Book Review: Stephen King’s ‘Joyland’

Stephen King's JoylandStephen King says The Shining was originally intended to take place in an amusement park but there weren’t enough places to trap people. Instead he moved it to a remote mountain inn. Forty years and 43 books later, King has released Joyland, a coming of age story with a crime spin, set in a seaside North Carolina theme park in the 70s.

It’s an atmospheric journey to the recent past, rich with period details, heavy with the sights, sounds and feel of the day. It is simply and effectively written and moves seamlessly between the real world, the ghost world, first love, innocence, world weariness and death. It takes its time; there was no social media in the 70s and that’s where King plants us. People talked and got together and used the telephone occasionally. It’s retro slow.

Dev is a university student who’s just been dumped by his ideal woman, Wendy, whose loss he feels the rest of his life. He is in his sixties as he writes his story, a cancer survivor still thinking of her. He remembers heading off to Joyland for a summer job when she said goodbye and how he’d play sombre rock music in the seaside boarding house.

Dev was a general carny assistant with a side of Howie the Happy Hound Dog. He “wore the fur”, a sweltering costume to entertain young visitors. Having loving contact with wee ones helped heal his heart a little. Much of the book is devoted to daily carny life which, seen through Dev’s eyes, takes on a kind of summer magic.

The carny lingo, which King admits is part authentic and part made up, is mysterious and fun. But the crux of the story is Dev’s reaction to this interesting new life he’s leading. It’s richly detailed and strangely familiar, thanks to King’s universal style.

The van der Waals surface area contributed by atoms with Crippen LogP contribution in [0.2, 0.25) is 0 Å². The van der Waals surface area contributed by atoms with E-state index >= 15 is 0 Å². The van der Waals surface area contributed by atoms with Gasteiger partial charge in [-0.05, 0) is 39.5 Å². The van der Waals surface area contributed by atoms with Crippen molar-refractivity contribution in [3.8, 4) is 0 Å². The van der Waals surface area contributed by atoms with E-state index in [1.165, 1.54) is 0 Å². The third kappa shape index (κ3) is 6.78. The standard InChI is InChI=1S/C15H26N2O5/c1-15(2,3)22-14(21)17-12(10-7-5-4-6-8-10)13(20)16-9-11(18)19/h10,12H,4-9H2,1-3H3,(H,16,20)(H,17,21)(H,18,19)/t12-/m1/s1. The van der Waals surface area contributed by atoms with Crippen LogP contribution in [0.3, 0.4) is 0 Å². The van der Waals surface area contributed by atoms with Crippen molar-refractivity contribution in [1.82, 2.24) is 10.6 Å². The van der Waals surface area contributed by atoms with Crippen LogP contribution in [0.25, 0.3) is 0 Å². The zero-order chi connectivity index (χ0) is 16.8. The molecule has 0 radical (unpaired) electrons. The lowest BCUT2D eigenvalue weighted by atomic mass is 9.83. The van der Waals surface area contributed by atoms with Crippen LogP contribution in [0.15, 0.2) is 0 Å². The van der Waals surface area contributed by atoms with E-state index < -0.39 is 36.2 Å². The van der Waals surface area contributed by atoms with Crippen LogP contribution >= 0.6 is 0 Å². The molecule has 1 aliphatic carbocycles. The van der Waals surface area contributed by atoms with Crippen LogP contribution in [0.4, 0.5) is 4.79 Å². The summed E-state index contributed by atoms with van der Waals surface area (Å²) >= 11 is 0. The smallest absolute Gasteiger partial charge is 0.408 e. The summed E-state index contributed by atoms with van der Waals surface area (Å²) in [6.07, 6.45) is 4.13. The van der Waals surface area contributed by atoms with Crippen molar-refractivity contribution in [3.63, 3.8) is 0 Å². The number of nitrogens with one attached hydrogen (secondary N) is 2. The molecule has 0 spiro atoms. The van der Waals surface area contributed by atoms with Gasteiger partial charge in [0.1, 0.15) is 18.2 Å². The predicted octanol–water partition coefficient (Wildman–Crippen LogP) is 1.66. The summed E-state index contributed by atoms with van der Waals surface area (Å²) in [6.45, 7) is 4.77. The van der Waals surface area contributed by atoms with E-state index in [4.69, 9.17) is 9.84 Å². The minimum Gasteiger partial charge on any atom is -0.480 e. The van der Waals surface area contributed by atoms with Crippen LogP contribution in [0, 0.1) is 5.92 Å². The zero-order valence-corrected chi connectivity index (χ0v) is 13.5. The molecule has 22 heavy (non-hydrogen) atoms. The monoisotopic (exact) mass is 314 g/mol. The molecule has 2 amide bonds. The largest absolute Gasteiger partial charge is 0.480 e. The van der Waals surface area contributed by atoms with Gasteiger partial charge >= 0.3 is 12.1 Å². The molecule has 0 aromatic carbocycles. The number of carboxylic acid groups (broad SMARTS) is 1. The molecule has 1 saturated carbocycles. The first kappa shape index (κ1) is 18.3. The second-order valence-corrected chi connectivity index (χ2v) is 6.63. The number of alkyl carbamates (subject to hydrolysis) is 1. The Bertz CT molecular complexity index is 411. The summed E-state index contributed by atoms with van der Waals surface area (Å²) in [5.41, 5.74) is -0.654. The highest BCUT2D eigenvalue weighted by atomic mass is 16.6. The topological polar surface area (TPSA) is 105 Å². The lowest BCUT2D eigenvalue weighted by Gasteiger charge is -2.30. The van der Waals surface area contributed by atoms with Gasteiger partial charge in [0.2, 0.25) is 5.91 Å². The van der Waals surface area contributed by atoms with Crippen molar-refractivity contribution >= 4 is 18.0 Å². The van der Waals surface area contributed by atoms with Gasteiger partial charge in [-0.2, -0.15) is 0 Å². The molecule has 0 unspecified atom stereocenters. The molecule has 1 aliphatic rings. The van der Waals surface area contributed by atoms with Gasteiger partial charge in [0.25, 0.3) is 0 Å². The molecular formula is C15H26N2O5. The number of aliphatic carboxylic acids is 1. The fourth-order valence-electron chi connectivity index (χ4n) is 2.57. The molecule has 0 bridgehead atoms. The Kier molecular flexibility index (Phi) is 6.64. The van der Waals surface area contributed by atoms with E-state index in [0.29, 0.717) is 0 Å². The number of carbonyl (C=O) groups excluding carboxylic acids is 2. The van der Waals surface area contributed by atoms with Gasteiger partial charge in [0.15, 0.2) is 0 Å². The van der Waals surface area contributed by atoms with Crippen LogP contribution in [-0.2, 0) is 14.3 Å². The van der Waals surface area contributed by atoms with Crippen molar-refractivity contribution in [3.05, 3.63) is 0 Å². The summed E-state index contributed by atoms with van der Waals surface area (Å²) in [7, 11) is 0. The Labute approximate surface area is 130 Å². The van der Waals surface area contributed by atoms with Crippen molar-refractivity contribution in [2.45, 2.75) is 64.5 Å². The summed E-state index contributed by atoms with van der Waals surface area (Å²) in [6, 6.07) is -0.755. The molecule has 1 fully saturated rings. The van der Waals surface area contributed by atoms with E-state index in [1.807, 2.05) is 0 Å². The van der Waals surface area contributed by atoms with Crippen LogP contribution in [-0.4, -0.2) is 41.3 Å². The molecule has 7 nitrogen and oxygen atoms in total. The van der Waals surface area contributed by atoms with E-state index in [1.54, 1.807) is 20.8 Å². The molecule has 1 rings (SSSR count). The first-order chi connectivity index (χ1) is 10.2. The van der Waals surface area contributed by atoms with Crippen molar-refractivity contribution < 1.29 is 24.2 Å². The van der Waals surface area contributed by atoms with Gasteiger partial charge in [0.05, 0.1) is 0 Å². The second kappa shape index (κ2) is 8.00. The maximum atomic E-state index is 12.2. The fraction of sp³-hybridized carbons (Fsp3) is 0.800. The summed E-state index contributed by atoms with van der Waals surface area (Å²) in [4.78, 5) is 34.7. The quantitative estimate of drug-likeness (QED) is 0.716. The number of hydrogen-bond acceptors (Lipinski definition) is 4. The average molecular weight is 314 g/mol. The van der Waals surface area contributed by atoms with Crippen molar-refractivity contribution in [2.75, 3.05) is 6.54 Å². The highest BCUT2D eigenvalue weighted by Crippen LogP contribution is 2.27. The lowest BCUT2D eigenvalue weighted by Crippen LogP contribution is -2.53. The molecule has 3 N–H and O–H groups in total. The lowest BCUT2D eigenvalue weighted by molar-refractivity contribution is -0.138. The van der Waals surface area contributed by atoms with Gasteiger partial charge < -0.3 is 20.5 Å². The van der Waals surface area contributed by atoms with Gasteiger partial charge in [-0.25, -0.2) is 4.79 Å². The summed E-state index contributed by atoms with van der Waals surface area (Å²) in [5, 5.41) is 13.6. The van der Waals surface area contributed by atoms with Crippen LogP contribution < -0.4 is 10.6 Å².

The Joyland carny folk are exotic. There are midway draggers, simp-hoisters, ride jockeys, a shape shifting Master of Ceremonies and a fortune teller. The Hollywood Girls wore green dresses and covered the park taking pictures. The shys were little slices of adventure heaven for the kids featuring shooting ranges, cotton candy and hot dogs with fancy names.

But the Joyland experience included the haunted ride. Four years before Dev’s arrival, Linda Grey’s throat was slashed inside the funhouse. The killer was never discovered.

Dev and workmates Erin and Tom think it would be fun to get to solve the mystery, and compile news reports of the time, and sleuth around like Nancy Drew and friends. Their investigation suggests there were more females whose throats were slashed in similar fashion. The deeper they went the more dangerous things got.

King’s novel has precious little horror. There are a couple of scary passages and a mystery to solve, but it’s retro mystery – the jolts-per-second theory of contemporary entertainment wasn’t so widespread in the 70s. It’s slower and plainer than that and no doubt intentionally so – the whole Joyland experience drips with nostalgia and retro-realities. It’s a sweet ride with a wee bit of a chill.

King’s marketing Joyland retro style too. It is only available in book form. The cover is a riff on the old pulp novels, featuring a voluptuous woman and jagged graphic lines and colours. Through and through on every level Joyland is a trip down memory lane. Especially for Dev.

Anne Brodie

About Anne Brodie

Anne Brodie is a freelance film reporter and critic.